Fringe Festival Director Vanessa Stacey On Arts Advocacy 

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14 December 2023

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New Zealand Fringe Festival Director Vanessa Stacey (Ngāti Kuia/Te Atiawa) is a Te Whanganui-a-Tara-based multidisciplinary artist with over twenty-five years of experience in Creative Arts and Arts Education.

This year, working with an incredible Fringe team, she delivered the most diverse, inclusive and successful NZ Fringe Festival to date. This led to the production of a tour through September and October of the multi-award-winning Fringe show ‘ARAWHATA’ by Wellington Ballroom. Vanessa also curates the Ngā Toi and Indigenous artists for the local festival CubaDupa, with a particular focus on the Ngā Toi o Te Aro stage. You can also catch her on screen playing the female villain in upcoming Firefly-produced feature Bookworm alongside Elijah Wood and Michael Smiley and directed by Ant Timpson. 

Vanessa Stacey

How did you first become involved in NZ Fringe? 

New Zealand Fringe is where I cut my teeth as an artist many years ago after drama school, it is kind of a rite of passage for most artists of note in Aotearoa. Because Fringe is accessible price-wise, most audiences are generally a little more adventurous and forgiving, so it’s a wonderful place for artists to develop work, take some risks and be innovative. Taking the role of Festival Director, I was excited about using all of my skills and experience to help develop and diversify the festival. I wanted to see more space for more artistic disciplines and more inclusion of Indigenous works, while further developing our artist capability programme. 

How have you found this mahi in the current arts funding climate, has it been successful thus far? 

The last three years have been both interesting and challenging at times. In response to artist feedback that they wanted the festival to proceed, albeit safely, we delivered an entire festival of 170+ events during RED restrictions in 2022, with venue capacities cut in half and our amazing team working in ‘bubbles’ so we could safely support our artists in sharing their work. It was also the year we introduced our new ‘Most Promising Pasifika Artist’ award in our awards programme and the FATU Fund to support our Pacific artists, with thanks to our good friends at CNZ Pasifika, which was awesome. I also believe that resulted in the community coming out in force to support the festival the following year in 2023, with a record registration of amazing events, ticket sales up by 131% and the delivery of our most diverse, inclusive and successful festival yet. This meant a lot to me. This year we were also fortunate enough to receive additional support from the Ministry for Culture and Heritage to assist with the development of our artist capability programme.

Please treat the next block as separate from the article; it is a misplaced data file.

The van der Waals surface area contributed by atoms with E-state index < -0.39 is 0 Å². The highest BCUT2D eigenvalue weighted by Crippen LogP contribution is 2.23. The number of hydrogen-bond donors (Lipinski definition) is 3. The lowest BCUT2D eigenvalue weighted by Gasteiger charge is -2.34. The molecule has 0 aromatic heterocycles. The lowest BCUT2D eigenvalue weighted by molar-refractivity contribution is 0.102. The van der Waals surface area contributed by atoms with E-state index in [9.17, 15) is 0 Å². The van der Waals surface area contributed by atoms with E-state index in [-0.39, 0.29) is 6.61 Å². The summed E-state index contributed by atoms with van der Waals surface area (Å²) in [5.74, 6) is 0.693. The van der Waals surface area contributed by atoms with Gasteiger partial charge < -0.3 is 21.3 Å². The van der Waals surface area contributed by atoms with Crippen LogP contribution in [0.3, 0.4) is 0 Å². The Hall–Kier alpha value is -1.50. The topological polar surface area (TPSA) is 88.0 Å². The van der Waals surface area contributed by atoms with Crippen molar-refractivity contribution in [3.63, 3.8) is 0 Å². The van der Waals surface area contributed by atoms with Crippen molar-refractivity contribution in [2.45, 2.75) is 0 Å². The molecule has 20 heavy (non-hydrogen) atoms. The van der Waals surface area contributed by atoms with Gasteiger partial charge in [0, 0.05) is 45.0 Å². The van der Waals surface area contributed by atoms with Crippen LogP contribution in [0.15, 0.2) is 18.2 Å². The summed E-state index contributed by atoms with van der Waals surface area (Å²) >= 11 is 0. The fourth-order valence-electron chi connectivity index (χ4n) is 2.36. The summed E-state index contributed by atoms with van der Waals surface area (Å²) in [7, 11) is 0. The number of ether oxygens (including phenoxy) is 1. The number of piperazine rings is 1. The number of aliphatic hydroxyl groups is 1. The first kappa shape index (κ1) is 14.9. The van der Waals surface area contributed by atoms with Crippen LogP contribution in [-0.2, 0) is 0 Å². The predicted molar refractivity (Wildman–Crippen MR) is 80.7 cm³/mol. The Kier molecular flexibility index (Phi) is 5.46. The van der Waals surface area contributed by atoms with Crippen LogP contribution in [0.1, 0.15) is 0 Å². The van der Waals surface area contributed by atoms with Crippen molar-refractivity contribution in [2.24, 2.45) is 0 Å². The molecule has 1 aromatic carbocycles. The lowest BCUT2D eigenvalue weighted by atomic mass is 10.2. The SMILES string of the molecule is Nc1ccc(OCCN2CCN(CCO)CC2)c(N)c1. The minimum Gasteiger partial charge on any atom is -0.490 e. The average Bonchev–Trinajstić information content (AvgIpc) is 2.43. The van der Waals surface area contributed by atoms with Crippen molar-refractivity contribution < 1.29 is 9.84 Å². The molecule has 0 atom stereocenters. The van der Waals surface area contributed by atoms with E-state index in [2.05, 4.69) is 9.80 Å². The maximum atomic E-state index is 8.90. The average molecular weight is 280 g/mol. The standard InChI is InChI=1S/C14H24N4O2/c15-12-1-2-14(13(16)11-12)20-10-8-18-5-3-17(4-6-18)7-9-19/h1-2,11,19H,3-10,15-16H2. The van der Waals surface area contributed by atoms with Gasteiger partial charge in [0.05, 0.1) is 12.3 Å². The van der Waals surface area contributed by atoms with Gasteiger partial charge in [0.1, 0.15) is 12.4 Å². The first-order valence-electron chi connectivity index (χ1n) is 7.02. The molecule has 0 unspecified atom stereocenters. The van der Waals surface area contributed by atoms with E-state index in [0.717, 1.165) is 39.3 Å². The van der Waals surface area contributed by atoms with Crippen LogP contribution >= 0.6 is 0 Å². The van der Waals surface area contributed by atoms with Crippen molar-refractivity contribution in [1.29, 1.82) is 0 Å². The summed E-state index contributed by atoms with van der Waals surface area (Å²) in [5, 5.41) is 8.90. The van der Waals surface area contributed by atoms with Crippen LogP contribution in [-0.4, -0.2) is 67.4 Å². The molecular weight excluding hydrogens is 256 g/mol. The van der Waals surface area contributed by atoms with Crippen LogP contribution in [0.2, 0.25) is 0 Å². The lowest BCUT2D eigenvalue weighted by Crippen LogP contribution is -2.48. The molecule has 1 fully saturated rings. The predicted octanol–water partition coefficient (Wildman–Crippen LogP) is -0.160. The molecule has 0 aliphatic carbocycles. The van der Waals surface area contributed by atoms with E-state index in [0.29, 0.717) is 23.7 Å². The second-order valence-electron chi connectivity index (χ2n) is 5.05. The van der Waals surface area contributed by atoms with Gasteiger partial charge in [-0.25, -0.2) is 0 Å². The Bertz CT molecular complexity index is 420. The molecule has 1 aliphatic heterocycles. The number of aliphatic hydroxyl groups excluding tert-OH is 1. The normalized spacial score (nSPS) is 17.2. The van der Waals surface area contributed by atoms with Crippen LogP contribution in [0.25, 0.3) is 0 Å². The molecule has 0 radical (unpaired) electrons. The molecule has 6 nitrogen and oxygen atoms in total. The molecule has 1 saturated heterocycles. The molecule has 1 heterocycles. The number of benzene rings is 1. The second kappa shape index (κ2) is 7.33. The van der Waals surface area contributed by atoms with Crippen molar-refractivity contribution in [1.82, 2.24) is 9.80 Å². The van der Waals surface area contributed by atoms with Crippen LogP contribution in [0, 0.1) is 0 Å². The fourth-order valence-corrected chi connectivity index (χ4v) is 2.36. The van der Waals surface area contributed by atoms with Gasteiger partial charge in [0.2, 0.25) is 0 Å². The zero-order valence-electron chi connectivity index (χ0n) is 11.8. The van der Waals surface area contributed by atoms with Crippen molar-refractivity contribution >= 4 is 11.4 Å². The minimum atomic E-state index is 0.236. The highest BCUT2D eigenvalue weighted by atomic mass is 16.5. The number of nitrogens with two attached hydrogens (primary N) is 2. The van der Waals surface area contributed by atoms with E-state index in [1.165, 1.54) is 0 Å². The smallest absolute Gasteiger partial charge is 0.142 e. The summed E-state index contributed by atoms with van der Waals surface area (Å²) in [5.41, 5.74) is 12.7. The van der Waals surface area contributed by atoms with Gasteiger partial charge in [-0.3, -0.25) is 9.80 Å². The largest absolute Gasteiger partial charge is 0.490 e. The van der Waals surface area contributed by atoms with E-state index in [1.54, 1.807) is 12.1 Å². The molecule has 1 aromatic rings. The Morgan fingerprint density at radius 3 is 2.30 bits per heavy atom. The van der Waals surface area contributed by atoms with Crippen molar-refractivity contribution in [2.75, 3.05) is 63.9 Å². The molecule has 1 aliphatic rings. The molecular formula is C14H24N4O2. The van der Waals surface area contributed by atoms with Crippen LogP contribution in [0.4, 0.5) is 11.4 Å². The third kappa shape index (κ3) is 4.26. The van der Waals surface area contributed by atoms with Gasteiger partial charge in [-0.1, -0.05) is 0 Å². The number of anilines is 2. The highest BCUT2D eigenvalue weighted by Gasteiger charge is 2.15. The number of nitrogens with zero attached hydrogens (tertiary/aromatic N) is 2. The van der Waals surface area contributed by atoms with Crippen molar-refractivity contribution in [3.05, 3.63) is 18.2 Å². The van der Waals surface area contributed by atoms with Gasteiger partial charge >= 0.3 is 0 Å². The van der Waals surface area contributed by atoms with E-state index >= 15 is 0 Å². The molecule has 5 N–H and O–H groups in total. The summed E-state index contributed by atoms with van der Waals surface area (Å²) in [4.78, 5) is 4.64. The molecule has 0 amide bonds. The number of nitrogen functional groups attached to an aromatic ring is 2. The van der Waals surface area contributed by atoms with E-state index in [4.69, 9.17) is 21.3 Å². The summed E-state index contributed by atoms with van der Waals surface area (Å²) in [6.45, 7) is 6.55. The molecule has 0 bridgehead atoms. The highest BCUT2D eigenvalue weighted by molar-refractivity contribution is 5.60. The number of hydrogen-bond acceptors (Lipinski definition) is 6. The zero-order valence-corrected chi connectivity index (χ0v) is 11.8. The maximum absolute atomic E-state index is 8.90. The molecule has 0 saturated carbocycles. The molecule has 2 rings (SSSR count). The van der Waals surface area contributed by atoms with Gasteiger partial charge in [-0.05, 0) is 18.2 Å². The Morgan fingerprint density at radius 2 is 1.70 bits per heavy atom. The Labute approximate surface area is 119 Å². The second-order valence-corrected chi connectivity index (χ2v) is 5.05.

Exciting! Tell us more about your new artist capability programme. 

There’s a diverse range of upskilling opportunities being presented through seven strands. In response to artist feedback on areas where they most need assistance, the teaching of producing and administration skills will be prioritised as part of the Artist Capability Development strand. To further growth in this area, NZ Fringe are developing new producers and creating a way for them to collaborate and pool skills with the Pōneke Artist Hub and Arts Producers Network.

The Living Wage subsidy is another welcome support for artists to create incredible new works. This initiative will increase the wellbeing of artists and recognise their mahi by providing up to 100 hours of Living Wage pay per solo event, and 200 hours per group event. It’s fantastic to be able to financially support artists for their work. 

On top of this, the six national Fringe Festivals around Aotearoa are in the midst of coordinating and co-designing solutions and models for the further development of the National Fringe Network, ensuring each Fringe festival can share their support, knowledge and experience in the development of a National Fringe Touring Circuit. This touring circuit gives artists, who often invest in new and innovative works for one season, the opportunity to tour nationally via a circuit of Fringe festivals, and thus extend their art practice and reach. 

So there’s lots going on, and I’m really excited to be able to further support Aotearoa artists with upskilling, funding and touring opportunities. As an artist myself, supporting our next generation of creative minds is something I’m really passionate about and I am fortunate to be able to do that through my work with NZ Fringe.

Related Article: One Tapestry At A Time — Genevieve Rae

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